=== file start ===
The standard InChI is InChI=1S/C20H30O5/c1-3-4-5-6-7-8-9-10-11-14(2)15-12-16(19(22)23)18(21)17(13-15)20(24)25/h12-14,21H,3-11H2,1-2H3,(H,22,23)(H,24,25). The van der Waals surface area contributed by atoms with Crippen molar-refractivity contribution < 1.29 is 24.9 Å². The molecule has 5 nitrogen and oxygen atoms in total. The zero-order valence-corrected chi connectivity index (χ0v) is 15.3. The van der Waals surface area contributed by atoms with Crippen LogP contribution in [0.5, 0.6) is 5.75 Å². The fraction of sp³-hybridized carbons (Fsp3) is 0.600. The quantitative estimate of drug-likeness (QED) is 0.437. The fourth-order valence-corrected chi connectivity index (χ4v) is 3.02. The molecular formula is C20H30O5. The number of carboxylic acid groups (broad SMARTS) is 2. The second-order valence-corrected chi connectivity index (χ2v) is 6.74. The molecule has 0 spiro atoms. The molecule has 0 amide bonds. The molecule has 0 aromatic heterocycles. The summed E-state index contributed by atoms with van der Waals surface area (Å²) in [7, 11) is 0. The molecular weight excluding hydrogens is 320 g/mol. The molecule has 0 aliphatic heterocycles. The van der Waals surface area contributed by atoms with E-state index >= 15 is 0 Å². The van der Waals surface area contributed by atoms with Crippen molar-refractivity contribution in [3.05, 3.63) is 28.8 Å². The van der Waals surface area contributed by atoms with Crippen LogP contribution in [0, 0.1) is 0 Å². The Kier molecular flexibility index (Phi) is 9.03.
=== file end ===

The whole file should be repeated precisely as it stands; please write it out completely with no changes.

The standard InChI is InChI=1S/C20H30O5/c1-3-4-5-6-7-8-9-10-11-14(2)15-12-16(19(22)23)18(21)17(13-15)20(24)25/h12-14,21H,3-11H2,1-2H3,(H,22,23)(H,24,25). The van der Waals surface area contributed by atoms with Crippen molar-refractivity contribution < 1.29 is 24.9 Å². The molecule has 5 nitrogen and oxygen atoms in total. The zero-order valence-corrected chi connectivity index (χ0v) is 15.3. The van der Waals surface area contributed by atoms with Crippen LogP contribution in [0.5, 0.6) is 5.75 Å². The fraction of sp³-hybridized carbons (Fsp3) is 0.600. The quantitative estimate of drug-likeness (QED) is 0.437. The fourth-order valence-corrected chi connectivity index (χ4v) is 3.02. The molecular formula is C20H30O5. The number of carboxylic acid groups (broad SMARTS) is 2. The second-order valence-corrected chi connectivity index (χ2v) is 6.74. The molecule has 0 spiro atoms. The molecule has 0 amide bonds. The molecule has 0 aromatic heterocycles. The summed E-state index contributed by atoms with van der Waals surface area (Å²) in [7, 11) is 0. The molecular weight excluding hydrogens is 320 g/mol. The molecule has 0 aliphatic heterocycles. The van der Waals surface area contributed by atoms with E-state index >= 15 is 0 Å². The van der Waals surface area contributed by atoms with Crippen molar-refractivity contribution in [3.05, 3.63) is 28.8 Å². The van der Waals surface area contributed by atoms with Crippen LogP contribution in [0, 0.1) is 0 Å². The Kier molecular flexibility index (Phi) is 9.03.